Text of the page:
If one had to pick a single word to describe the 2008 presidential election on Tuesday (Nov. 4), “historic” would definitely have to be the front-runner. The election offered momentous firsts the possibility of the first African American president, Barack Obama, or the first Republican woman vice president, Sarah Palin. With an eye toward history, Celeste Lay, Tulane assistant professor of political science, says that Obama's defeat of John McCain will play an important role in how future generations develop their political attitudes.
“The fact that the first president my 4-month-old daughter will be able to remember is an African American has the potential to have an impact on this country,” says Lay. “That's where I see the significance of this election.”
The voting public also made history by showing up en masse in the largest numbers in almost a century a fact Lay says has to do with how close the election was, and the idea of being a part of history.
“Competitive elections always have a higher turnout,” Lay says. “The historic nature of both tickets was also appealing, especially to young people.”
The Obama campaign reached out to young voters by using technology such as social networking websites and text messaging to get its message out, strategies that Lay believes paid dividends in the voting booth. Long lines at the polling site on the Tulane uptown campus seem to support her hypothesis.
“I think young people selected Obama 2-to-1 over McCain, so that was a huge part of his constituency,” Lay says. “Anytime you can have a group of people 2-to-1, that is a significant advantage, especially in a close election.”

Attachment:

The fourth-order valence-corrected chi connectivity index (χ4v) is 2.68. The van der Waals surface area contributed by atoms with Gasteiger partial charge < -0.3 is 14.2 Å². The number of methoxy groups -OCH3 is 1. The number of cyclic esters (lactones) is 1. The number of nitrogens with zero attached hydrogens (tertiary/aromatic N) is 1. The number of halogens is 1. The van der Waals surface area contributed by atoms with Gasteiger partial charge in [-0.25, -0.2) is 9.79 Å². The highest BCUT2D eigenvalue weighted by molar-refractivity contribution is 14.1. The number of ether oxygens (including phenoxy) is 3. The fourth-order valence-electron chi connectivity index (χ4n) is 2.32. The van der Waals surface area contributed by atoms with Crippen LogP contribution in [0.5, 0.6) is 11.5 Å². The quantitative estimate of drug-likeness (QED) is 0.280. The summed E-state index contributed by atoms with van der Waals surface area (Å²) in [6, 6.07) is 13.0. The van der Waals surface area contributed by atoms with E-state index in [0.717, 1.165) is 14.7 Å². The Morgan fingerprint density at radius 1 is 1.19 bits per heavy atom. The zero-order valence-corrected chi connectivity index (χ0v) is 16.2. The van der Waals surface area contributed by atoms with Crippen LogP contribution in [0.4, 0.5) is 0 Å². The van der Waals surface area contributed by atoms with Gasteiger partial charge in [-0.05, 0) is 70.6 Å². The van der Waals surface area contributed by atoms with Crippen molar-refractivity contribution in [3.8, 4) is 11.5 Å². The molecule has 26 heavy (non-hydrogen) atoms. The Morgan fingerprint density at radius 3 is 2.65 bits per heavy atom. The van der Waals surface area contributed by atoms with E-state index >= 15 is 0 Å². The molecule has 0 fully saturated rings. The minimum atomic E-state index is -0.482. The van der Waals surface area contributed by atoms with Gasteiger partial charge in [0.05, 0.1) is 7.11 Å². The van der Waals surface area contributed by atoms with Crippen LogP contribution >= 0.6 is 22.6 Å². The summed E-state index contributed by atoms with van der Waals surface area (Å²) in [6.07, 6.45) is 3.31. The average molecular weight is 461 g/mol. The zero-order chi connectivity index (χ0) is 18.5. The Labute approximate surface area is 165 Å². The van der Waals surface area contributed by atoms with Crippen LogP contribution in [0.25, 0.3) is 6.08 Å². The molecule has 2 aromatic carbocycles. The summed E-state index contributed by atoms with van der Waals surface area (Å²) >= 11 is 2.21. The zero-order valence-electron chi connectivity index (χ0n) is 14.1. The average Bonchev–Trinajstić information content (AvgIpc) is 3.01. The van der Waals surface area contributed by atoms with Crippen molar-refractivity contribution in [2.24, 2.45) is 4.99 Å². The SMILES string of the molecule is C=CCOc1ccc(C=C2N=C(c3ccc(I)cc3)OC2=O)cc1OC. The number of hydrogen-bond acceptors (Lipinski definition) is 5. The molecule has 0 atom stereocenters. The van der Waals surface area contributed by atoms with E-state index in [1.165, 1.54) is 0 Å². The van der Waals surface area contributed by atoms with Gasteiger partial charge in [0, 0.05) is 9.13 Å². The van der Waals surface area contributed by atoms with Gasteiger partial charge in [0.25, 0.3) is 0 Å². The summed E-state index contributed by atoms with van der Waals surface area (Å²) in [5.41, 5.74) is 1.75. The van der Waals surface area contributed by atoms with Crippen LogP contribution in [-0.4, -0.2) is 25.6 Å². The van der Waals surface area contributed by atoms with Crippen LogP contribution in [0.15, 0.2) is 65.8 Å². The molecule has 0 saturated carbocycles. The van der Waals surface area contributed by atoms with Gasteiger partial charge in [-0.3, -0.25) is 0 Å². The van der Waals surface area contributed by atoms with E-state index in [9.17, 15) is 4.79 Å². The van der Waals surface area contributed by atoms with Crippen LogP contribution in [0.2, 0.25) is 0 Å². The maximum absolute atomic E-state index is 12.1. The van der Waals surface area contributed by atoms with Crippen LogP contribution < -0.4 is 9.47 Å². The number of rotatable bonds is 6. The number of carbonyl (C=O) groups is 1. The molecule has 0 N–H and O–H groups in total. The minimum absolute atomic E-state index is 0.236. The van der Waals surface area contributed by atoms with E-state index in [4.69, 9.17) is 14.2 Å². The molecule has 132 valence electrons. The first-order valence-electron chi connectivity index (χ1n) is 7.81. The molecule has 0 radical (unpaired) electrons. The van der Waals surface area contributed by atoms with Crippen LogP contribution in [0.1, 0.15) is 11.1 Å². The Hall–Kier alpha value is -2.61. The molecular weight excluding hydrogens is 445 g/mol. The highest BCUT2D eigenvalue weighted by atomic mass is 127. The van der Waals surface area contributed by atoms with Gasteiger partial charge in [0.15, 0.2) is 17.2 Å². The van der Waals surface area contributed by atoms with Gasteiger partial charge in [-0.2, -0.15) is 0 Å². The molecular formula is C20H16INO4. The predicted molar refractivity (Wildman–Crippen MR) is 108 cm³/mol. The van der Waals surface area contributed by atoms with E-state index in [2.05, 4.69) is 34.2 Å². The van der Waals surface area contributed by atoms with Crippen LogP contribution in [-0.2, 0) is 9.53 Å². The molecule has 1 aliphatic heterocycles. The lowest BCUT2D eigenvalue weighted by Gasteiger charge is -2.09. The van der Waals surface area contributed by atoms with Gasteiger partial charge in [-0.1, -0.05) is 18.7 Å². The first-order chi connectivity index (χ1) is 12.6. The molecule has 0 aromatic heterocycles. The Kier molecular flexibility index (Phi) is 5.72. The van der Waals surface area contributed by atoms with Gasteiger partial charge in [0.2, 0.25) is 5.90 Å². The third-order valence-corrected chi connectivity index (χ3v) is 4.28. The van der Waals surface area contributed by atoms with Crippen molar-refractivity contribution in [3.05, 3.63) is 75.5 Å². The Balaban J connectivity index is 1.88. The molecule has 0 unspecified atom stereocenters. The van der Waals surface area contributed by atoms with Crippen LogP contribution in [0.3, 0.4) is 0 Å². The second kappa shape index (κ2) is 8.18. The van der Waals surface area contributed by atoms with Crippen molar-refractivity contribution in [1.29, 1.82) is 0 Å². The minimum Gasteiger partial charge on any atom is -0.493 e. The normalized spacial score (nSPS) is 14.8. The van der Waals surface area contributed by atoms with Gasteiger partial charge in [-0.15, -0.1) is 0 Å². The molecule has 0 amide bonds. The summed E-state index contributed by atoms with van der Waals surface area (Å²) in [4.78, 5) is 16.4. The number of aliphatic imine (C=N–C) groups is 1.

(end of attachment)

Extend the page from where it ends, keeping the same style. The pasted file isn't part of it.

Jeffrey Stacey, assistant professor of political science, agrees, but he says the question is, will those young voters stay motivated in the future?
“Did they just find Obama the right kind of 'cool' candidate?” Stacey asks. “Obama sort of represents a 'cool Americana,' playing basketball and showing he's keen on hip-hop. if he gets sober and serious and to a large extent becomes a policy wonk, he could lose the interest of young people.”
Yet, a serious-minded president is nonetheless what the nation needs, now that the silly season of the campaign is over, for there are daunting challenges looming. To tackle these, Stacey says he expects the Obama administration to continue to court young voters, as well as reach across the aisle to mend fences with supporters of McCain.
“As we have seen in previous years when he was in Illinois, and in the midst of the financial crisis, Obama will likely reach across the aisle and work behind the scenes,” Stacey says. “He won't be out pointing fingers and pounding on podiums. He will actually be a consensus forger.”
As a telltale sign of bipartisan support going forward, Stacey points to conservative pundits and Republican elites who either broke for Obama before the election or expressed their belief that he would be more of a centrist president.
Both Lay and Stacey note that huge problems await the Obama administration and the new president will have to work hard to avoid the pitfall of a one-term presidency.
“It remains to be seen how successful he is at dealing with these problems, which is to say, how successful he is at working with people who opposed him in this campaign,” Lay says. “If he is successful at that, then there is every possibility that he could be reelected for a second term."
Stacy adds, “The kind of turnaround we need would most probably take two terms. Because of how high the stack of difficulties really is, I predict that this will be a one-term presidency. Taking their egos out of it, I think there are many serious candidates who are relieved they didn't get the nomination, or win the presidency itself.”